Root canal treatment, is required when the nerve or blood supply of the tooth (the pulp) becomes damaged,through trauma or decay. It degenerates or becomes infected,The affected pulp is removed, the root canal is cleaned and then filled and sealed, to prevent any further infection occurring. Some front teeth have a single canal but many have two, three or more canals.
Root treatments carry a stigma but they nowhere near as traumatic as advertised. From a treatment point of view they do take a little more time but with care there is no reason why you need to fear them.
It is important to treat a damaged pulp because if left, it can become acutely infected, leading to an abscess, significant discomfort and if there is no drainage the tooth may need to be removed. A root filling can be completed by the dentist, you can also be referred to a specialist. The first step is to treat any acute infection, which may involve antibiotics but should also include if possible, the removal of the damaged pulp. An abscess may also be drained at this time. Rubber dam may be placed around the tooth to isolate it from the rest of the mouth. The dentist or specialist then uses a antiseptic irrigant and a selection of fine instruments are used clean out the root canal or canals, removing traces of the infected pulp, and shaping it ready for the filling. Radiographs will be taken to judge the length of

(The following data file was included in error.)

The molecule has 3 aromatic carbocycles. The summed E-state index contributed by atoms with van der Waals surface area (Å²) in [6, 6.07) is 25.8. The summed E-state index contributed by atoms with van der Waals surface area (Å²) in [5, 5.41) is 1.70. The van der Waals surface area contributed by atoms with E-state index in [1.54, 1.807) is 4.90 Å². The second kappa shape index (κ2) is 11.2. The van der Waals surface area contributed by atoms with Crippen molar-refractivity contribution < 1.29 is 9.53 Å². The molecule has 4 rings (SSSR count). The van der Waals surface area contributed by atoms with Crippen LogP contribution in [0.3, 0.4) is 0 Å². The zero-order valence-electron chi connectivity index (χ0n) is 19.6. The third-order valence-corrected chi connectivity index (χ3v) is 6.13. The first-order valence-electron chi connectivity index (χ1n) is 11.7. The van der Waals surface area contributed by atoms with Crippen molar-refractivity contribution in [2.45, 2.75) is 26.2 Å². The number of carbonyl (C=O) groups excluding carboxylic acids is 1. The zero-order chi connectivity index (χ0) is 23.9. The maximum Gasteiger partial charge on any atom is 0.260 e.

the root canals.
A temporary filling may placed and the tooth left to settle. At a further visit the tooth is checked and if the infection has cleared a permanent root filling is placed from the root canal to seal it up and prevent re-infection. Some dentists prefer to do the root treatment at a single visit, especially if the pulp was damaged rather than infected.Root filled teeth are often weaker than untreated teeth and sometimes require a crown to add extra strength and protection.